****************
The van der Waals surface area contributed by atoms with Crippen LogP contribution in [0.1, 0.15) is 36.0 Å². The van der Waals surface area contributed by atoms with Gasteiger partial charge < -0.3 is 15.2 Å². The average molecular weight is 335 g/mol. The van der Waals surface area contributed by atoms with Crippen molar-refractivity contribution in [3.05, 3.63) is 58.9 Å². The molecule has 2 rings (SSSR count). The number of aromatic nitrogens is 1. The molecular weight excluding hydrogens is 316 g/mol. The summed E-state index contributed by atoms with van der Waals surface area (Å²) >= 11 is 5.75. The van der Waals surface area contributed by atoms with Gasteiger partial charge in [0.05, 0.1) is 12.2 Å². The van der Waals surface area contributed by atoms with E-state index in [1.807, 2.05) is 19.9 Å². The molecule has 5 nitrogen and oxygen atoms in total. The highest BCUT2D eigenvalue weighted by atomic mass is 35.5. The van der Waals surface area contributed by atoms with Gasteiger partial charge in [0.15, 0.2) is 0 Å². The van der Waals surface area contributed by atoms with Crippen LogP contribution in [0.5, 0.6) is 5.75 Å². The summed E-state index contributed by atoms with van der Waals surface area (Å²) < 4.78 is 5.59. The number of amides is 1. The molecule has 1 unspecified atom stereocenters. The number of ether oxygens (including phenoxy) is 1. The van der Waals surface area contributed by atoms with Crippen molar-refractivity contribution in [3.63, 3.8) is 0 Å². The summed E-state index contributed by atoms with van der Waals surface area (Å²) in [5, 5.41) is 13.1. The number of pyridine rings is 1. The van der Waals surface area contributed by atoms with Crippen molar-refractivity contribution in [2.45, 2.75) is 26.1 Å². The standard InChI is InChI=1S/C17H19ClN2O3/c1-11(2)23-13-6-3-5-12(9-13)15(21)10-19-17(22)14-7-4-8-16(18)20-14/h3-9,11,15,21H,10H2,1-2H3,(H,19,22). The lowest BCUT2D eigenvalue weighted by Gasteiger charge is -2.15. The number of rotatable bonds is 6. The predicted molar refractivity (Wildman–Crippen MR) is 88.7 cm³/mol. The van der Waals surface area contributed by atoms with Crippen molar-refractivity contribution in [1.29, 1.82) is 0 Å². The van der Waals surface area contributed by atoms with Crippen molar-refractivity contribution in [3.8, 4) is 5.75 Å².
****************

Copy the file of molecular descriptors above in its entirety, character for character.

The van der Waals surface area contributed by atoms with Crippen LogP contribution in [0.1, 0.15) is 36.0 Å². The van der Waals surface area contributed by atoms with Gasteiger partial charge < -0.3 is 15.2 Å². The average molecular weight is 335 g/mol. The van der Waals surface area contributed by atoms with Crippen molar-refractivity contribution in [3.05, 3.63) is 58.9 Å². The molecule has 2 rings (SSSR count). The number of aromatic nitrogens is 1. The molecular weight excluding hydrogens is 316 g/mol. The summed E-state index contributed by atoms with van der Waals surface area (Å²) >= 11 is 5.75. The van der Waals surface area contributed by atoms with Gasteiger partial charge in [0.05, 0.1) is 12.2 Å². The van der Waals surface area contributed by atoms with E-state index in [1.807, 2.05) is 19.9 Å². The molecule has 5 nitrogen and oxygen atoms in total. The highest BCUT2D eigenvalue weighted by atomic mass is 35.5. The van der Waals surface area contributed by atoms with Gasteiger partial charge in [0.15, 0.2) is 0 Å². The van der Waals surface area contributed by atoms with Crippen LogP contribution in [0.5, 0.6) is 5.75 Å². The summed E-state index contributed by atoms with van der Waals surface area (Å²) < 4.78 is 5.59. The number of amides is 1. The molecule has 1 unspecified atom stereocenters. The number of ether oxygens (including phenoxy) is 1. The van der Waals surface area contributed by atoms with Crippen molar-refractivity contribution in [3.63, 3.8) is 0 Å². The summed E-state index contributed by atoms with van der Waals surface area (Å²) in [5, 5.41) is 13.1. The number of pyridine rings is 1. The van der Waals surface area contributed by atoms with Crippen molar-refractivity contribution in [2.45, 2.75) is 26.1 Å². The standard InChI is InChI=1S/C17H19ClN2O3/c1-11(2)23-13-6-3-5-12(9-13)15(21)10-19-17(22)14-7-4-8-16(18)20-14/h3-9,11,15,21H,10H2,1-2H3,(H,19,22). The lowest BCUT2D eigenvalue weighted by Gasteiger charge is -2.15. The number of rotatable bonds is 6. The predicted molar refractivity (Wildman–Crippen MR) is 88.7 cm³/mol. The van der Waals surface area contributed by atoms with Crippen molar-refractivity contribution in [1.29, 1.82) is 0 Å². The van der Waals surface area contributed by atoms with Crippen molar-refractivity contribution in [3.8, 4) is 5.75 Å².